(i) the disputed domain name is identical or confusingly similar to a trademark or service mark in which the Complainant has rights; and
(ii) the Respondent has no rights or legitimate interests in respect of the disputed domain name; and
(iii) the disputed domain name has been registered and is being used in bad faith.
A. Identical or Confusingly Similar
It is well-established in prior decisions under the UDRP, with which the Panel agrees, that a generic Top-Level Domain (“gTLD”) indicator is irrelevant when comparing a trademark with a disputed domain name. Accordingly, the Panel finds the “.com” indicator to be irrelevant in the circumstances of the present case.
The Panel has no difficulty in following the recognition by panels in previous UDRP cases of the Complainant’s IBM trademark as a well-known trademark.
It has been well-established in prior decisions under the UDRP that a disputed domain name which wholly contains a complainant’s well-known trademark together with the mere addition of descriptive or non distinctive elements is insufficient to avoid a finding of confusing similarity between a trademark and a disputed domain name. In the circumstances of the present case, the disputed domain name incorporates the Complainant’s IBM trademark in its entirety and the Panel considers that the element “128” added to the Complainant’s IBM trademark does not prevent a finding of confusing similarity between the Complainant’s IBM trademark and the disputed domain name. The Panel, accordingly, finds that the disputed domain name is confusingly similar to the Complainant’s IBM trademark, and that the Complainant has satisfied the test of paragraph 4(a)(i) of the Policy.
B. Rights or Legitimate Interests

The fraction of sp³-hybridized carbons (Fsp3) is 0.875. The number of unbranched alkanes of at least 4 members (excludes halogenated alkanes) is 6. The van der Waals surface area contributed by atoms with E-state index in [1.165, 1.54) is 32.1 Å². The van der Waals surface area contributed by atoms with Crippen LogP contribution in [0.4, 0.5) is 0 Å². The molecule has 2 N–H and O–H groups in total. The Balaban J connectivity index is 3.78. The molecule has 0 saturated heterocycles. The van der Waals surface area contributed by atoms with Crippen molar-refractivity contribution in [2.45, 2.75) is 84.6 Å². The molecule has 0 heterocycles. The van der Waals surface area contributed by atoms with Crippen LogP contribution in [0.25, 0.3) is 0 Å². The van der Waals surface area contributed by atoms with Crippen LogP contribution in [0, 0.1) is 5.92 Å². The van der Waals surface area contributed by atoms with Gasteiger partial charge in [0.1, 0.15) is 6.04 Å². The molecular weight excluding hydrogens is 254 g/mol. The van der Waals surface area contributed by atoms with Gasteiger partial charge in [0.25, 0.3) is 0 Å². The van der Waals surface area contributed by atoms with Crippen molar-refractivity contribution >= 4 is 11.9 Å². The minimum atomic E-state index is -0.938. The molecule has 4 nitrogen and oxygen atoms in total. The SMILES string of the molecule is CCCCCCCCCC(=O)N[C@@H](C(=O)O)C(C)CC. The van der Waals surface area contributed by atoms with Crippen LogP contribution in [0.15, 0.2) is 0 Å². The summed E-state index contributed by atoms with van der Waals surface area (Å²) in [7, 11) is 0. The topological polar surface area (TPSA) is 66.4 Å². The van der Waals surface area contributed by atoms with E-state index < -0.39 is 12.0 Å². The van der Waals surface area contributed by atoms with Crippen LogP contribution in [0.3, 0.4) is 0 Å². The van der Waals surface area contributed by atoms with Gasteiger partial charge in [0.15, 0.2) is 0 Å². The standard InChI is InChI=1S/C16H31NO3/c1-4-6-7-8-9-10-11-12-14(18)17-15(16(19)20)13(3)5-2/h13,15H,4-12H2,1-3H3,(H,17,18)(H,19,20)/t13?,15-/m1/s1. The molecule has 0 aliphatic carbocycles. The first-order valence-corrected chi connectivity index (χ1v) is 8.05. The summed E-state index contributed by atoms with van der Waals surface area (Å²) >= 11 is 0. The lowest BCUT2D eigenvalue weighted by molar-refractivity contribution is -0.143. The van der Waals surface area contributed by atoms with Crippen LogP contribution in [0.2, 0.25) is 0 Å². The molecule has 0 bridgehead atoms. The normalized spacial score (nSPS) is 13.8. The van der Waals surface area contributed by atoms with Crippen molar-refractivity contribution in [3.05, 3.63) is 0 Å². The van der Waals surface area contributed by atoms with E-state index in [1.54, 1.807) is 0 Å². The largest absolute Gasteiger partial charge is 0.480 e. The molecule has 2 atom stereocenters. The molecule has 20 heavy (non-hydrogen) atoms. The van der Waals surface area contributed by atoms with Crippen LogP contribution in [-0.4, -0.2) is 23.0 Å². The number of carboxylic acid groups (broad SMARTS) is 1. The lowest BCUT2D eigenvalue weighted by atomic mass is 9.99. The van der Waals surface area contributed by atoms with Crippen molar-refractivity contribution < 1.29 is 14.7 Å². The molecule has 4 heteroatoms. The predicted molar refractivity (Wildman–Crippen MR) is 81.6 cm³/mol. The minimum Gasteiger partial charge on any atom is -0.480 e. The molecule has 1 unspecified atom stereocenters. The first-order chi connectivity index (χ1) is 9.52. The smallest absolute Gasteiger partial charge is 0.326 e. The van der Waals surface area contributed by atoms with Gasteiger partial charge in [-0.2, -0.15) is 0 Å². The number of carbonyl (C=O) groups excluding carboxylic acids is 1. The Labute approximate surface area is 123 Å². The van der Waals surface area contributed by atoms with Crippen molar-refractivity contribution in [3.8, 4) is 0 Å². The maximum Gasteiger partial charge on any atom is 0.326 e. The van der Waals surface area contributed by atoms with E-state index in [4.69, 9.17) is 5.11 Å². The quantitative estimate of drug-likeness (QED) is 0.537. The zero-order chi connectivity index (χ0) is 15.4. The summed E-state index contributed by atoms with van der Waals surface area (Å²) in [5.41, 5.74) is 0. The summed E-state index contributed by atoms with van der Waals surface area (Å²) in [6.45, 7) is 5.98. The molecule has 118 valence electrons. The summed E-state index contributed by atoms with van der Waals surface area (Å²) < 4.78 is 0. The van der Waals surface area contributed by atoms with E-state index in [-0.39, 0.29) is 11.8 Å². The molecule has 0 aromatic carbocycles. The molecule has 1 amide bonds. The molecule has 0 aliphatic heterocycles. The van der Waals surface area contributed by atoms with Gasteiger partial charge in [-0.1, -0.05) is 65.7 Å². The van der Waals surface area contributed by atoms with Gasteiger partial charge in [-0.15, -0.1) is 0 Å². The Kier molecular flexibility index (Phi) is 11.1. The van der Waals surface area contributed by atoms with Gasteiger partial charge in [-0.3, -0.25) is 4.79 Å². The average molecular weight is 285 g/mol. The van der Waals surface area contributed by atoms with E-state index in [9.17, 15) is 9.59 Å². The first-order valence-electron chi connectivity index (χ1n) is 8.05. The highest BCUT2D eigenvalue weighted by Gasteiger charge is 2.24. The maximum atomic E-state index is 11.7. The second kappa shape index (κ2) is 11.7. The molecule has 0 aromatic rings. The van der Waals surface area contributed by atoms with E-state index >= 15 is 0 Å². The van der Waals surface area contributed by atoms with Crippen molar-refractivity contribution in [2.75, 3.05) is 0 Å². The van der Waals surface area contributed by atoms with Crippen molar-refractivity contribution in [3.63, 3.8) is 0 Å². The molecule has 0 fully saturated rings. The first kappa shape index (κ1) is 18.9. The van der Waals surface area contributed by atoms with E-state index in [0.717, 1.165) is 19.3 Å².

It is the consensus view of UDRP panels, with which the Panel agrees, that a prima facie case advanced by the complainant will generally be sufficient for the complainant to be deemed to have satisfied the requirement of paragraph 4(a)(ii) of the Policy, provided the respondent does not come forward with evidence demonstrating rights or legitimate interests in the domain name and the complainant has presented a sufficient prima facie case to succeed under paragraph 4(a)(ii) of the Policy.
The Panel considers the submissions put forward by the Complainant as sufficient to be regarded as a prima facie case, and the Respondent did not take the opportunity to advance any claim of rights or legitimate interests in the disputed domain name to rebut this prima facie case.
Accordingly, the Panel finds that the Complainant has satisfied the requirements of paragraph 4(a)(ii) of the Policy.
C. Registered and Used in Bad Faith
The Panel is of the view that the finding that a respondent has no rights or legitimate interests in a disputed domain name can lead, in appropriate circumstances, to a finding of registration of a disputed domain name in bad faith. The circumstances of the present case, in which the Panel can find no reasonable alternative to the conclusion that the reason for the appropriation of such a well-known mark as the Complainant’s IBM mark was to enable the Respondent to unfairly benefit from the reputation of the IBM mark, to the possible detriment of the Complainant, are such, in the Panel’s opinion, as to justify a finding of registration in bad faith, and the Panel so finds.
In the circumstances of the present case there is the aggravating factor that the services offered by the website operated under the disputed domain name are such as might vicariously damage the corporate image of the Complainant. In these circumstances, the Panel has no hesitation in finding that the disputed domain name is being used in bad faith.
Accordingly, the Panel finds that the Complainant has satisfied the requirements of paragraph 4(a)(iii) of the Policy.
For the foregoing reasons, in accordance with paragraphs 4(i) of the Policy and 15 of the Rules, the Panel orders that the disputed domain name <ibm128.com> be transferred to the Complainant.
George R. F. Souter
Date: January 20, 2020